Spider-Woman: Origin

Spider-Woman: Origin
Spider-Woman Origin review
  • North American Publisher / ISBN: Marvel - 0-7851-1965-5
  • Release date: 2006
  • UPC: 9780785119654
  • Contains adult content?: no
  • Does this pass the Bechdel test?: no
  • Positive minority portrayal?: no
  • CATEGORIES: Superhero

When Brian Michael Bendis reconfigured the Avengers in 2005 Spider-Woman was inducted into the team, indicating a fondness for the character on his part. Although the identity had been passed to others, the Jessica Drew version of Spider-Woman had been relegated to obscurity, so this re-examination of her origin followed soon after her Avengers membership.

Spider-Woman came into being when Marvel realised that someone might attempt to exploit the popularity of Spider-Man and thought they’d better trademark the name and property first. The result was a one-shot in which she was revealed to have been one of the High Evolutionary’s experiments and evolved from a spider. When she progressed into her own series that origin was revised, and it’s the second version that Bendis and Brian Reed expand on.

We’re introduced to Jonathan and Miriam Drew, both scientists whose experiments on spiders in the Wundagore region have been funded by an army general, but an accident occurs affecting the baby Miriam is carrying. Ten years later young Jessica has an affinity for spiders, and when panicked is able to fire a venom blast from her hands, but the incident leaves her in a coma for seven years. When she awakes she’s housed by global terrorists Hydra, who proceed to influence her, casting themselves as freedom fighters.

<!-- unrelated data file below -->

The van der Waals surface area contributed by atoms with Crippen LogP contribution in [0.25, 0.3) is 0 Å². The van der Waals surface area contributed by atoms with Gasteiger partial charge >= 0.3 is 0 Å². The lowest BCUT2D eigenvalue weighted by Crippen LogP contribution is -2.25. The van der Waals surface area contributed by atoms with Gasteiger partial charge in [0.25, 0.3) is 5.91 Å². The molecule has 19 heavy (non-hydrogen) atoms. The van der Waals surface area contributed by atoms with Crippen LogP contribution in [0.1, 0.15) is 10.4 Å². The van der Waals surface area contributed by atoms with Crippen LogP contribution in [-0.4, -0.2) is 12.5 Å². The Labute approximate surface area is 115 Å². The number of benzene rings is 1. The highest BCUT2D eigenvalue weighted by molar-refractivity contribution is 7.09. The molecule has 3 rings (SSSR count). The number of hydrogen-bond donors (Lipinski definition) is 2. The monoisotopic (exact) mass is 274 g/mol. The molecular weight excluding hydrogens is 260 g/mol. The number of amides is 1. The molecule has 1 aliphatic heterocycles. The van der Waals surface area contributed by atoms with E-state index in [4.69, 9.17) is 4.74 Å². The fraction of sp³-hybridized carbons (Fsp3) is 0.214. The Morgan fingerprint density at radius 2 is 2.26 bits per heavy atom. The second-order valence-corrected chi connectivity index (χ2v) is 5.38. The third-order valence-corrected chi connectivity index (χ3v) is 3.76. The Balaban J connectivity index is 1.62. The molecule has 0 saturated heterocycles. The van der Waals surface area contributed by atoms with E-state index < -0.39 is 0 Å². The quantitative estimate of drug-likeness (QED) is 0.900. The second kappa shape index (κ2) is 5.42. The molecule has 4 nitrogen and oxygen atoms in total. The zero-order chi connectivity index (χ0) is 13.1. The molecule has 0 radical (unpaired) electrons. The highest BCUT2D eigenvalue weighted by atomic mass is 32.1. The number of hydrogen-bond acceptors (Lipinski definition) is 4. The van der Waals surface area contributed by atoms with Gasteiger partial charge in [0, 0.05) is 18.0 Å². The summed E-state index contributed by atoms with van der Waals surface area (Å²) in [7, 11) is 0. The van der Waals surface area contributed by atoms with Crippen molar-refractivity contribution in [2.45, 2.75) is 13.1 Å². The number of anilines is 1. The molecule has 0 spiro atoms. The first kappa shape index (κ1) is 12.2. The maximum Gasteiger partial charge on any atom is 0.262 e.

Joshua Luna supplies the layouts, while Jonathan Luna handles the actual drawing and colouring, and the results are mixed. Superficially it’s a simple and attractive style, but look closely at faces, Nick Fury in particular, and they’re too simple. Luna can handle people having conversations, but any action is stiff, and the brightly coloured panels resemble stills from 1980s animation. What were possibly in 2007 state of the art digital blurring effects now look dated.

There’s no breakdown for the writing credits, so who’s responsible for what isn’t clear, but the further Bendis and Reed depart from the original story, the better Origin becomes, although despite a few nice touches it’s never special. Jumps ahead in time are used several times, showing Jessica at various stages of her life, and the good portrayal of Fury compensates for the unconvincing version of Jessica’s father, which is no improvement on the original version. Neither is the introduction of sordid undertones a step forward. Readers also need to be familiar with the original story to make sense of scenes of Jessica seeing her childhood housekeeper as a cow, as the explanation supplied doesn’t convince.

Spider-Woman’s origin is likely to be provided in contacted form in any series Jessica Drew stars in, and anything published since Origin is likely to be better.